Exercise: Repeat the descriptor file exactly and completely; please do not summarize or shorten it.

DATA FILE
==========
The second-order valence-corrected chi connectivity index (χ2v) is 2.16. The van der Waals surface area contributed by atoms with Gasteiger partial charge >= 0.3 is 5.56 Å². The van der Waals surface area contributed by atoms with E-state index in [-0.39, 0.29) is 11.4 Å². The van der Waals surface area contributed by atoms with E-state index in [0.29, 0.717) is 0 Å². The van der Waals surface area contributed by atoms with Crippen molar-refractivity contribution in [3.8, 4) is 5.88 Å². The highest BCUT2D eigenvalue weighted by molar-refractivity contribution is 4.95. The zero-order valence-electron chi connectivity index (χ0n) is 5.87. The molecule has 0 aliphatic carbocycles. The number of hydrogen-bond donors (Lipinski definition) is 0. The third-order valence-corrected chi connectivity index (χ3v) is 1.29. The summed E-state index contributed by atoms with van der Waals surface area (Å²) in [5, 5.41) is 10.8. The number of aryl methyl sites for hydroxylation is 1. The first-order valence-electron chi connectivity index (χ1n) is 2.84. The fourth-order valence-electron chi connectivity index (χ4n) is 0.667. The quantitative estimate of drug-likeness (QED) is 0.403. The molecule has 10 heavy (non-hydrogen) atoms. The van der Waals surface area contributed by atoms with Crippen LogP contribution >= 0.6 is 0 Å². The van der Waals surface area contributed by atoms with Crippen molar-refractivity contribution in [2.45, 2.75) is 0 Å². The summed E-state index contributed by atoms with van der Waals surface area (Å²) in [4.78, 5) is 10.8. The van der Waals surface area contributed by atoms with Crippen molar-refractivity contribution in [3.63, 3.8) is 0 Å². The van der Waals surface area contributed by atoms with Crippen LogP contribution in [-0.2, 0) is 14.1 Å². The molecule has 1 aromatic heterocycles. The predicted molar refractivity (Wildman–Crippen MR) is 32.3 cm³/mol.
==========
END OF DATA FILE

The second-order valence-corrected chi connectivity index (χ2v) is 2.16. The van der Waals surface area contributed by atoms with Gasteiger partial charge >= 0.3 is 5.56 Å². The van der Waals surface area contributed by atoms with E-state index in [-0.39, 0.29) is 11.4 Å². The van der Waals surface area contributed by atoms with E-state index in [0.29, 0.717) is 0 Å². The van der Waals surface area contributed by atoms with Crippen molar-refractivity contribution in [3.8, 4) is 5.88 Å². The highest BCUT2D eigenvalue weighted by molar-refractivity contribution is 4.95. The zero-order valence-electron chi connectivity index (χ0n) is 5.87. The molecule has 0 aliphatic carbocycles. The number of hydrogen-bond donors (Lipinski definition) is 0. The third-order valence-corrected chi connectivity index (χ3v) is 1.29. The summed E-state index contributed by atoms with van der Waals surface area (Å²) in [5, 5.41) is 10.8. The number of aryl methyl sites for hydroxylation is 1. The first-order valence-electron chi connectivity index (χ1n) is 2.84. The fourth-order valence-electron chi connectivity index (χ4n) is 0.667. The quantitative estimate of drug-likeness (QED) is 0.403. The molecule has 10 heavy (non-hydrogen) atoms. The van der Waals surface area contributed by atoms with Crippen LogP contribution >= 0.6 is 0 Å². The van der Waals surface area contributed by atoms with Crippen molar-refractivity contribution in [2.45, 2.75) is 0 Å². The summed E-state index contributed by atoms with van der Waals surface area (Å²) in [4.78, 5) is 10.8. The van der Waals surface area contributed by atoms with Crippen molar-refractivity contribution in [3.63, 3.8) is 0 Å². The van der Waals surface area contributed by atoms with Crippen LogP contribution in [-0.2, 0) is 14.1 Å². The molecule has 1 aromatic heterocycles. The predicted molar refractivity (Wildman–Crippen MR) is 32.3 cm³/mol.